01 June 2022


Christiane von Arnim, our CEO, talks about what makes wines from South Africa, France and Germany so unique and much, much more. She has been leading the next chapter of the Warwick legacy since 2018.



Are there any essential wine hacks you wish more people knew about?

When opening a bottle with a wax closure, ignore it and pull it out the way you usually would instead of cutting and picking away the wax. This is much easier and neater – and a lot less frustrating.

Also, serving red wine at the correct temperature requires consideration. The room temperatures can vary drastically worldwide and through the seasons. For example, in South Africa, a hot summer’s evening can reach up to 30°C and serving any wine at that temperature is far from ideal. A general rule of thumb is to put your bottle of wine into the fridge for one and a half to two hours before pouring to achieve the ideal temperatures.

As a German living and working in South Africa and having grown up in the wine regions of Germany and France, which is better; German, South African or French wine?

It’s impossible to make such a direct comparison. Each country - and more specifically, each subregion – has its own specialities that are somehow inextricably linked to its place and heritage. Ultimately, quality boils down to the individual producer. Their decisions to realise the true potential of the vineyard sites they are working with and the steps they take in the wine cellar to bring out the best in those grapes in terms of stylistic expression.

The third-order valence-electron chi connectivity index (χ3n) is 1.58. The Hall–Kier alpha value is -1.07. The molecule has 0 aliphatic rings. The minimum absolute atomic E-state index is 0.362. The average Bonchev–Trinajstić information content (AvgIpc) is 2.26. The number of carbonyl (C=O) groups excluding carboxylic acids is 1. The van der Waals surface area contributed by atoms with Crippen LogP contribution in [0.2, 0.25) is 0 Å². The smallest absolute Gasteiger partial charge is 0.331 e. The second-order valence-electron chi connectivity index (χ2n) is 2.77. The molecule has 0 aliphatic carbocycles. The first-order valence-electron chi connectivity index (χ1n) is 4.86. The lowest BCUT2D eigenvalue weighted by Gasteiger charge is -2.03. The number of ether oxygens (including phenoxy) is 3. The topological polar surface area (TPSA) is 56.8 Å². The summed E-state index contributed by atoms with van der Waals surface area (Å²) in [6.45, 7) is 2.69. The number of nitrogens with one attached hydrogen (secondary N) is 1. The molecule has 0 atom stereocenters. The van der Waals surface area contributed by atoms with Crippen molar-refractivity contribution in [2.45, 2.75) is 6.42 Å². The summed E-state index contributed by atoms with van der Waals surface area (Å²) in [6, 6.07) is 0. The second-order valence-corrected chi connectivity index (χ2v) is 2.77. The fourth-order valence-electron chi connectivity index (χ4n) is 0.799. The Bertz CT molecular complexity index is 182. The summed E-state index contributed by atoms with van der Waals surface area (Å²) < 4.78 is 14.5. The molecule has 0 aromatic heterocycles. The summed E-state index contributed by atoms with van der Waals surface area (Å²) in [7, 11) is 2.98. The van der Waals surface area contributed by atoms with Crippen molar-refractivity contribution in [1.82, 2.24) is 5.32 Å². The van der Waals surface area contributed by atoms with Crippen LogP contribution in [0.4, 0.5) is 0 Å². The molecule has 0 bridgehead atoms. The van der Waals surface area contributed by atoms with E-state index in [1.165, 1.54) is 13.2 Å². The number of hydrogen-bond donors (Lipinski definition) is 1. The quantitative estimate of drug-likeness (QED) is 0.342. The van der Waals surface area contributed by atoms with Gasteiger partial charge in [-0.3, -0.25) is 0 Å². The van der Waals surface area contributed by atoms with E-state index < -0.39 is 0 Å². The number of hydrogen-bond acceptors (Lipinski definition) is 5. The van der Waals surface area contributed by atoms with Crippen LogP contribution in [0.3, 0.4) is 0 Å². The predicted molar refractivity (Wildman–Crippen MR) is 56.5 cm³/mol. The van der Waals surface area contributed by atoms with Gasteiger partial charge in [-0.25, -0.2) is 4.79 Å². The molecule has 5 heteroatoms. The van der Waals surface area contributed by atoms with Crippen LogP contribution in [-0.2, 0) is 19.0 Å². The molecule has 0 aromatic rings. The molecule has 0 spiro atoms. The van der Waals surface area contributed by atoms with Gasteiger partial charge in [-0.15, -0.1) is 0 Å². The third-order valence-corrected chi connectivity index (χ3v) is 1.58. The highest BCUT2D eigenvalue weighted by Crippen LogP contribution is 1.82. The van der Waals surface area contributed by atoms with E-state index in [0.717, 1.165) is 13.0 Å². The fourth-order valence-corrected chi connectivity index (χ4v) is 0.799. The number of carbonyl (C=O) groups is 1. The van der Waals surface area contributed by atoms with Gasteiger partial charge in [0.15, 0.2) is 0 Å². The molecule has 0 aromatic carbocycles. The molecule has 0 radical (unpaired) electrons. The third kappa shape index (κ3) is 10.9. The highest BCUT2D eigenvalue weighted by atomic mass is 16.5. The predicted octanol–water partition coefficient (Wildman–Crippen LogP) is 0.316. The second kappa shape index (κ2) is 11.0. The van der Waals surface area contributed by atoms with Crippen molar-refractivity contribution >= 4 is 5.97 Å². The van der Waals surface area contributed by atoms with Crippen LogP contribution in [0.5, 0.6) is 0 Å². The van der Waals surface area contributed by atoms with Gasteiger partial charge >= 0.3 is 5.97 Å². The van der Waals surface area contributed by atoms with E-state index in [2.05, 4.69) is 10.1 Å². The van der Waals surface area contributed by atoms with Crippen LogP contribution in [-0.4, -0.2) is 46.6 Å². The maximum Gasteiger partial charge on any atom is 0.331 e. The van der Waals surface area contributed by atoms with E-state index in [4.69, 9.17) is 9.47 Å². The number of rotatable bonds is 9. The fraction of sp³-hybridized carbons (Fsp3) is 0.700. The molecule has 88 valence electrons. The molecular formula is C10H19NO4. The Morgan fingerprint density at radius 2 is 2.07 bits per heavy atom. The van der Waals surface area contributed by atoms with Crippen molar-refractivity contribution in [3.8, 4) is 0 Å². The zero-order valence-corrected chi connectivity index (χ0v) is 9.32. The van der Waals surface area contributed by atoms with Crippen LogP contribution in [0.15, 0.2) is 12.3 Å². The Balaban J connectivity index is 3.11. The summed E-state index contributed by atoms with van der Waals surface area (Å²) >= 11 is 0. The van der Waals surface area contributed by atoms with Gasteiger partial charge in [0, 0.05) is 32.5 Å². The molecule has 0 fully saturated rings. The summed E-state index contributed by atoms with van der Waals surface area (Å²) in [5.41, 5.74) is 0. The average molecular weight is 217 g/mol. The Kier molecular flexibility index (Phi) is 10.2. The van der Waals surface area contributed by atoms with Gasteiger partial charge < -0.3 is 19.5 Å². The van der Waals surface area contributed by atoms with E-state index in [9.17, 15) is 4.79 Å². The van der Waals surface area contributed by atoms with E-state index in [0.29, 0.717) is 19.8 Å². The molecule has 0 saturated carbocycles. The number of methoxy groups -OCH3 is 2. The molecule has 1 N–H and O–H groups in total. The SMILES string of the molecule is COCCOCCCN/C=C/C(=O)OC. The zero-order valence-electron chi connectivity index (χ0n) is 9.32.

That being said, Rheinhessen and Mosel in Germany and Alsace in France are the best places to look out for excellent Riesling. South Africa’s Swartland and Stellenbosch regions are a good start to look for outstanding Chenin Blanc, but so is the Loire Valley in France. All three countries produce exceptional Chardonnays and Pinot Noirs – albeit they differ substantially in style between the various sub-regions.

The most reputable Cabernet Sauvignons, specifically Cabernet Sauvignon blends, will be found in France’s Bordeaux region and South Africa’s iconic Stellenbosch region. And then there is Pinotage. Since South Africa is the only country to produce wines from this native grape, we are obviously the best at it.



As someone with over 15 years of experience in the wine business, did marrying a cellarmaster influence your wine preferences and opinions, and do you ever disagree about which wine to open at dinner?

Being married to a cellarmaster certainly affects the relative importance of wine in my life. Hardly a day goes by without a glass of wine being enjoyed in our home. We both love food and wine, and we have a very open mindset when exploring new wines.

Working with wine daily and knowing how much time, effort, and careful thought decision goes into creating a good bottle of wine probably makes me both more appreciative and more critical at the same time. However, at the end of the day, every bottle of wine has something exciting to offer. Therefore we never disagree about which wine to open for dinner.

In 2018, when it was announced that you would be taking over the reins as the new CEO, you said that you felt privileged to be entrusted with the continuation of the Warwick legacy. Can you tell us what you consider to be the legacy of Warwick?